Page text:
Halloween 2016 netted retail industries approximately $8.6 billion (CNN). Millions more may be factored into the season when cafes and grocers market many items labeled as “pumpkin spice.” It’s impossible to mention Halloween without invoking images of costumes, trick-or-treating, pumpkin carving, pumpkin smashing, witches, black cats, etc. Halloween is such a symbolic and long-standing holiday in American culture that it is worth serious consideration by historians, anthropologists, and students of folk-lore. It is the product of the migration of Western Europeans and a fusion of their traditional practices on this continent. Although it is such a historically rich festival, how is it that one of the longest-standing crafts affiliated with All Hallows Eve is that of pumpkin carving? When all is said and done, it seems a tad silly to carve a scary face into a vegetable. Patterns range from happy to scary, from eccentric to mainstream, the patterns reflecting both the skill and the whims of the carver. Why and how did this tradition of pumpkin carving emerge? That annual pilgrimage to a country-side pumpkin patch in order to select the perfect squash canvas? The answer lies with the development of Halloween as an American holiday.
Irish and Scottish immigrants brought many traditions with them as they migrated to North America. A very old Celtic celebration is that of Samhain, which marked the old pagan New Year. On Samhain, spirits of the dead and the realm of faerie mingled with the regular living. People dressed up in order to confuse or aid spirits in what used to be known as ‘souling’ and ‘guising’ and is now known as trick-or-treating. Women chose this day to participate in divination to identify future spouses, the upcoming harvest prospects, and/or communicate with the deceased. This
tradition has continued into the twenty-first century, albeit in different forms, often with the ever-popular Ouija Boards sold for kids ages 8 and up! As for jack-o-lanterns? This too is the result of carried over tradition of turnip carving. Carved turnips sought to confuse and frighten away malicious spirits. The origin story of a jack-o-lantern is equally fascinating: a man who tricked the devil and as a result could neither go to heaven nor hell upon death was cursed to roam the Earth in fiery vegetable form.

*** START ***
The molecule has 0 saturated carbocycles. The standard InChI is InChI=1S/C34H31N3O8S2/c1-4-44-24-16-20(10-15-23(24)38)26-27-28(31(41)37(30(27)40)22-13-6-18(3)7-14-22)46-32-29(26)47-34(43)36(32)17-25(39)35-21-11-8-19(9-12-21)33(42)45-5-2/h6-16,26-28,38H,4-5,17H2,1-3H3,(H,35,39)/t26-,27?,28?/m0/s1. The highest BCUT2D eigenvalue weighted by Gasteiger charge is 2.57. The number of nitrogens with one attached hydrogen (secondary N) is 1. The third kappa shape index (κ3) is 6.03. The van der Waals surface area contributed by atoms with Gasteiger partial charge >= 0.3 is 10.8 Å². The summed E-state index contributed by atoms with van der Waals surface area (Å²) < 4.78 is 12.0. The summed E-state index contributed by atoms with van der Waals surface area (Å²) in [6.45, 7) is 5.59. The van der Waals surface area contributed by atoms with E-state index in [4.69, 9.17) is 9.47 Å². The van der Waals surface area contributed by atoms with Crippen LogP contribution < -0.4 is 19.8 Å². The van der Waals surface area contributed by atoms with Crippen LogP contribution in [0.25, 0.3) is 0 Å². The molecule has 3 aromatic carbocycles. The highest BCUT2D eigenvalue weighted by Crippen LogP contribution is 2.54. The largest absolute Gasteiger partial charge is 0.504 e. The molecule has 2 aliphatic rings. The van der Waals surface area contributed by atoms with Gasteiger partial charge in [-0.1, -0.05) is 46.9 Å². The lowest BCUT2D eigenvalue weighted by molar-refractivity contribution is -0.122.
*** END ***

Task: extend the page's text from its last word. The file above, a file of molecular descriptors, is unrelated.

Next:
Although this lore and imagery principally sustained itself as an ethnic festival within the first Celtic immigrant communities, it began to merge with other autumn festivals in the United States and by the mid to later nineteenth century became cause to celebrate. Celebratory ‘tricks’ in the early twentieth century could be quite destructive, resulting in property destruction, removed gates and fence posts, over-turned outhouses, and going around and spooking individuals just for the heck of it. To counter such ‘tricks,’ popular culture advocated celebrating Halloween in more wholesome ways, friendly to all family. Farmer’s Wife October editions are rife with ideas for party favors, crafts, games, stories, and recipes. Many of the games center on divination utilizing apple peels and decorating using none other than jack-o-lanterns.
Why is it that jack-o-lantern carving of turnips transformed toward that of a pumpkin? The pumpkin plays an interesting role in its significance within US History, which is elaborated upon in Cindy Ott’s book Pumpkin: The Curious History of an American Icon. Ott frequently reinforces that the pumpkin, although a relatively valueless crop both monetarily and utility-wise, transformed to represent agrarian ideals and the bucolic imagery of a rustic farm life in a rapidly urbanizing period of American history. As more people fled to cities and began purchasing food in cans the idea of picking a pumpkin and using it to decorate or make the hallowed pumpkin pie, allowed for the newly urbanized individuals to reconnect with nature, if anything, through nostalgia for days of yore when a family could live solely off the land (no matter how realistic such a notion may be). Jack-o-lanterns allow the individual to simultaneously connect with nature and celebrate its unpredictability.
These ideals and symbolism is still entrenched deep within American culture. As you head toward the pumpkin patch, prep for trick-or-treaters, and ready your jack-o-lanterns, pause a moment to appreciate the significant whimsy of the holiday. If feeling particularly inspired, sharpen the knife a bit extra and carve up a turnip! Consult Cindy Ott’s book to learn more, and peruse October 1 editions of the Farmer’s Wife to enjoy Halloween stories and party ideas from the early twentieth century (hint: bobbing for apples)! In the mean time, stay tuned for our countdown to Halloween recipe posts, coming next week!